Giacomo Puccini: Vissi d'arte from Tosca
Giacomo Puccini: Te Deum from Tosca
Gioachino Rossini: Miei rampolli femminini from La Cenerentola
Gioachino Rossini: Si, ritrovarla, io giuro from La Cenerentola
Gioachino Rossini: Nacqui all'affanno from La Cenerentola
Peter Ilyich Tchaikovsky: Waltz scene from Eugene Onegin
Arrigo Boito: L'altra notte in fondo al mare from Mefistofele
Arrigo Boito: Son lo spirito che nega from Mefistofele
Giuseppe Verdi: Tre volte miagola la gatta (Witches chorus) from Macbeth
Pietro Mascagni: Easter Hymn from Cavalleria rusticana
Georges Bizet: Duet, Au fond du temple saint from The Pearl Fishers
Encore: quartet from Rigoletto
Bryn Terfel bass-baritone
Oksana Dyka soprano
Elizabeth DeShong mezzo-soprano
Lawrence Brownlee tenor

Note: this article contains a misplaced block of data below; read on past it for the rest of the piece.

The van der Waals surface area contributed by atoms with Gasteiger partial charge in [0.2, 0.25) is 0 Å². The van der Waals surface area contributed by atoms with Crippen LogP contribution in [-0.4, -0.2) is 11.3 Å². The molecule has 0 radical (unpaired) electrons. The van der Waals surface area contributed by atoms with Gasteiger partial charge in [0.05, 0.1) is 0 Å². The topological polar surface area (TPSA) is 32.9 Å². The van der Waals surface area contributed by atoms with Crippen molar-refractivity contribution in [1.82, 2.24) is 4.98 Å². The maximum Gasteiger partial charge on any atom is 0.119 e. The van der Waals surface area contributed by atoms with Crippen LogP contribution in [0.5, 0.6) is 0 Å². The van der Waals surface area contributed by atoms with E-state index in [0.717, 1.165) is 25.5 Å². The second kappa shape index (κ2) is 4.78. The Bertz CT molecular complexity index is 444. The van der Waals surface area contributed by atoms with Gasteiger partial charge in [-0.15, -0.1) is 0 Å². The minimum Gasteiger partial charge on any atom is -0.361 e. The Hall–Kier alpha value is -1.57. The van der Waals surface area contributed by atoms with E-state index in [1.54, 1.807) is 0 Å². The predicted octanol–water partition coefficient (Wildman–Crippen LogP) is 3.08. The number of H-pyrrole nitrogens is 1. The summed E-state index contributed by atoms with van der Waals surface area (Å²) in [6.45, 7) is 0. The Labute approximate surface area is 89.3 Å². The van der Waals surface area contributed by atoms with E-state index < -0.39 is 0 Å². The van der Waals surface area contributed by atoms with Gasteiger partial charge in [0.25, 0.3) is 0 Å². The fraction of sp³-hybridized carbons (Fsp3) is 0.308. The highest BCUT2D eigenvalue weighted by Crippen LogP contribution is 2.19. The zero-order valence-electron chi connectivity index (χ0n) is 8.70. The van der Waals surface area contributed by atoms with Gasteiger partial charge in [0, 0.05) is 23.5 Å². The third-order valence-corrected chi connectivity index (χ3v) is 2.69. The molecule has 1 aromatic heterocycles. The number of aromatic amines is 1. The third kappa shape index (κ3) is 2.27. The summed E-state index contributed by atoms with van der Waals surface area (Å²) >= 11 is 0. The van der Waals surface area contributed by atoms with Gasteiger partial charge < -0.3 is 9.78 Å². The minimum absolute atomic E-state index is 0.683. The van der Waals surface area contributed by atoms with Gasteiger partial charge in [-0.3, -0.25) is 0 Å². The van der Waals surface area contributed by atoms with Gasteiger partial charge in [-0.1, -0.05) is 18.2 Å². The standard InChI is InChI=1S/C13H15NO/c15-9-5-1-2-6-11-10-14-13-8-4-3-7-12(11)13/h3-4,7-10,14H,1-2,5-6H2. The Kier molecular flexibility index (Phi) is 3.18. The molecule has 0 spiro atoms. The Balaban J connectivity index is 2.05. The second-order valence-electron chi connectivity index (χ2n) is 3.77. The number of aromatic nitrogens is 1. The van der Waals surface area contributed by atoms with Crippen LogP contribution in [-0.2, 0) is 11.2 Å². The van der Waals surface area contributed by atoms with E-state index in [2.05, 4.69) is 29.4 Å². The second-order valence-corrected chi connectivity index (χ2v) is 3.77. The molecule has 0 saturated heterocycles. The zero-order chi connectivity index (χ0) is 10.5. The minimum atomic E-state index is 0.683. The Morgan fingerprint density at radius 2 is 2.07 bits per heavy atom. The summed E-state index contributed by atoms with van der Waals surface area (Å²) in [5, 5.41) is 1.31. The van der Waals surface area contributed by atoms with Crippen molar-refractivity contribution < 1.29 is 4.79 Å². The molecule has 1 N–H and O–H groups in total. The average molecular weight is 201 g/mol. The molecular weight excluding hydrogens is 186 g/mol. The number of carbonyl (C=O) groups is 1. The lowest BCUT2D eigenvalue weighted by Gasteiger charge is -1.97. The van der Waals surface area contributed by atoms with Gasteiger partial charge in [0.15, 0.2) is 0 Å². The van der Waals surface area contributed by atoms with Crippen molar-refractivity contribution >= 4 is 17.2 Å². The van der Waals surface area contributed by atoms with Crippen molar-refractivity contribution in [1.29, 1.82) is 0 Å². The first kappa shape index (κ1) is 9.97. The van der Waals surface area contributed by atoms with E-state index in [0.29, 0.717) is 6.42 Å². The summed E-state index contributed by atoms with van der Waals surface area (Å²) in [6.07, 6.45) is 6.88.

Orchestra of Welsh National Opera
Chorus of Welsh National Opera
Gareth Jones conductor

Oksana Dyka was ok - she has a gorgeous top which is huge and very rounded, but in the middle the power falls away, and there's no lower register to speak of. Vissi d'arte was squally, but strangely, L'altra notte in fondo al mare wasn't at all - she was at her best there I thought. Hard to judge properly in such small bursts of singing though, so I suspend judgement.

This is the first time I have seen Lawrence Brownlee live. In a way it's amazing what he can do, but I found him rather dull. I found his tone monocromatic - the vibrato is identical everywhere and he manages to make every vowel have the same colour. It's a rather soft edged voice, and the top comes so easily that it just doesn't thrill. It might just be that the RFH was simply too cavernous to do his voice (or anyone else's) justice. Both he and Bryn were at their best though during the final number - the famous Pearlfishers duet, where both finally seemed a bit freer vocally.